Line-up: Line-ups or edge-ups are usually a finishing touch, offering a sharp and arresting frame for the haircut. The natural hairlines of the forehead, the temples and the neck are refined and sharpened with straight and defined shaved borders using clippers or a razor.

Square vs. Rounded: Some men prefer a square topped "Lego man" shaped haircut to balance out a rounded face, while others prefer a shape that hugs their natural head shape. Have a think about this and be sure to make your preference known to your barber. Often the neckline too is referred to as being "squared off" or "natural" or "rounded".

Close up of hair cutting

4. Get the right styling product to maintain the haircut - different hairstyles require specific tools or styling products

Keep in mind that a haircut is not inextricably a hairstyle - you will need to routinely style your hair into place. Ask your barber to recommend the best hair styling product suited to your hair and style. Some styles may require a specific comb or brush to style into place, and some may require a hairdryer or hair straightener.

5. Be on time

Arrive on time to your appointment (preferably a few minutes early) and book an appropriately timed appointment if opting for a complete hairstyle makeover. A number of barbers and hairdressers, including us, offer a Restyle Haircut service that allows extra time to discuss your goals, throw around some ideas, and to make the necessary changes. Turning up late will result in a rushed cut, which is stressful for everyone, and won't afford optimum results.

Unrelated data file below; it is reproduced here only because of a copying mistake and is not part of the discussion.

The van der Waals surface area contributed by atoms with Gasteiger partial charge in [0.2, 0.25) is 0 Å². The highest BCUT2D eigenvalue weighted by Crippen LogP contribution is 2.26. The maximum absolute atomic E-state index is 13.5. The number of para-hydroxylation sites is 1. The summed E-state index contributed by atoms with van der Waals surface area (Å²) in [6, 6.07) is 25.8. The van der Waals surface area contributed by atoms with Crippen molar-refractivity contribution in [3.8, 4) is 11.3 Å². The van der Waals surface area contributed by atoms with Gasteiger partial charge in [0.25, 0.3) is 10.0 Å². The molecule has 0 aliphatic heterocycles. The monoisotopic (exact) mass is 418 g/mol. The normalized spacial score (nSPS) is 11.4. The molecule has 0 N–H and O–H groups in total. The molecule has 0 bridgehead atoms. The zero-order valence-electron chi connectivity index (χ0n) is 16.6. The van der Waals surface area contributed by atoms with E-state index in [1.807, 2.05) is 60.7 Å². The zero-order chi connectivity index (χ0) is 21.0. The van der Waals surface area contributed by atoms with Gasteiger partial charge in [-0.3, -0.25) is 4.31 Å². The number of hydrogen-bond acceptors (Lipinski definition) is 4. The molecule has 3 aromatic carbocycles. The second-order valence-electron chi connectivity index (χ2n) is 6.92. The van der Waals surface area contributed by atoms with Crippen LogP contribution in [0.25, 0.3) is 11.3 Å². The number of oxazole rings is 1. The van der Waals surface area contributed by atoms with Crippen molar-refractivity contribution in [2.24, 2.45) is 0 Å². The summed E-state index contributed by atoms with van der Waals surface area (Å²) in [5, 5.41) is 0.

6. Get to know your barber

If you can, get comfortable with an existing barber before you request a significant game changer haircut. If you’re trying out a new barber, perhaps stick to your existing style or a maintenance cut at your first appointment. Similarly, we don't recommend going to a new barber the day before a big important event, like your wedding for example.

7. Show your appreciation 

Say thank you and leave a positive review online as merited to show your gratitude. And book in your next haircut at the end of your appointment.


To transform the ultimate haircut into the ultimate hairstyle: